This wine should really be called Volteo Blanco, since it's a Spanish white wine blend. I'm assuming that the three grapes used to make it are in the name because most Europeans think that Americans only buy wine that has the varietals in the name. That most of us have no idea what viura or viogner are probably never occurred to the folks behind Volteo ($10, purchased).
Having said that, it's quite well made and (with its tempranillo cousin) was in consideration for the 2011 $10 Hall of Fame. That it didn't get in speaks more to its newness; this is one of the first vintages, and I'd like to see what happens next before I elevate it to the Hall.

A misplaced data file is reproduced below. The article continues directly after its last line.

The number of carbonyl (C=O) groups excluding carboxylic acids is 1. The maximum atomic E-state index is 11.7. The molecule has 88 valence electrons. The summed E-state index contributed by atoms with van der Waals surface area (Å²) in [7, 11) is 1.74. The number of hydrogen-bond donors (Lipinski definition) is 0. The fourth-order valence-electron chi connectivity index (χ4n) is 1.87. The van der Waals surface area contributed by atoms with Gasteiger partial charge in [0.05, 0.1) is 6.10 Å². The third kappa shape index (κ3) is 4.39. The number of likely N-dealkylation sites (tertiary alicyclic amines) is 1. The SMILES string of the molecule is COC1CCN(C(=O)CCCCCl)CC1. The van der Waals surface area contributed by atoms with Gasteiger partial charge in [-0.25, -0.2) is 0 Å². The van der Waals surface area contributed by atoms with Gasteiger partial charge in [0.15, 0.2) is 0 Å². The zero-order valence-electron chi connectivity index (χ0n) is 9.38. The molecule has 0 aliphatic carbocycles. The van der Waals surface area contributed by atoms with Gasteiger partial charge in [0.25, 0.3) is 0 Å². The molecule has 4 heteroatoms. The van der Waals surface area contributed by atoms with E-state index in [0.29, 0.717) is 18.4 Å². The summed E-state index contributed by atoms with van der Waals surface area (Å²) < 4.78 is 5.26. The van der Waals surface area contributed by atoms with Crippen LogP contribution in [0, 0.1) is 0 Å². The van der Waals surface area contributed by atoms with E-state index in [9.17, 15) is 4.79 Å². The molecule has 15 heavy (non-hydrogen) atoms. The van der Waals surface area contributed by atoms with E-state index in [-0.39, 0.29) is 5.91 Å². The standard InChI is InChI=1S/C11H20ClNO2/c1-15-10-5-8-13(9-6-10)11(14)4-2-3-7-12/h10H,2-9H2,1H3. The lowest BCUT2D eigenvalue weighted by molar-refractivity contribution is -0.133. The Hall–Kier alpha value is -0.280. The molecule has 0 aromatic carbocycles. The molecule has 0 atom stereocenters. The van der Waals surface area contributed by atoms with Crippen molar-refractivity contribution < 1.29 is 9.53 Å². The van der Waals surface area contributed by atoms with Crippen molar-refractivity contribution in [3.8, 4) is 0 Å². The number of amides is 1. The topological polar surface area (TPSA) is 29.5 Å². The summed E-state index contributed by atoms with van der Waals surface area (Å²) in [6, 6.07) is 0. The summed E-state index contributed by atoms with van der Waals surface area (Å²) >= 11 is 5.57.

Viura is a traditional Spanish grape used to make just this kind of wine. Look for a crisp, fresh, clean effort with a bit of lemon fruit and Spanish minerality and acid. Don't expect a New World citrusy wine — the Volteo is much more balanced. Serve this with salads, almost any kind of grilled fish, and even boiled shrimp. And, like the tempranillo, it has the "Smart Label:" A blue frame appears around the label illustration when the wine is at the correct serving temperature. Which actually did work.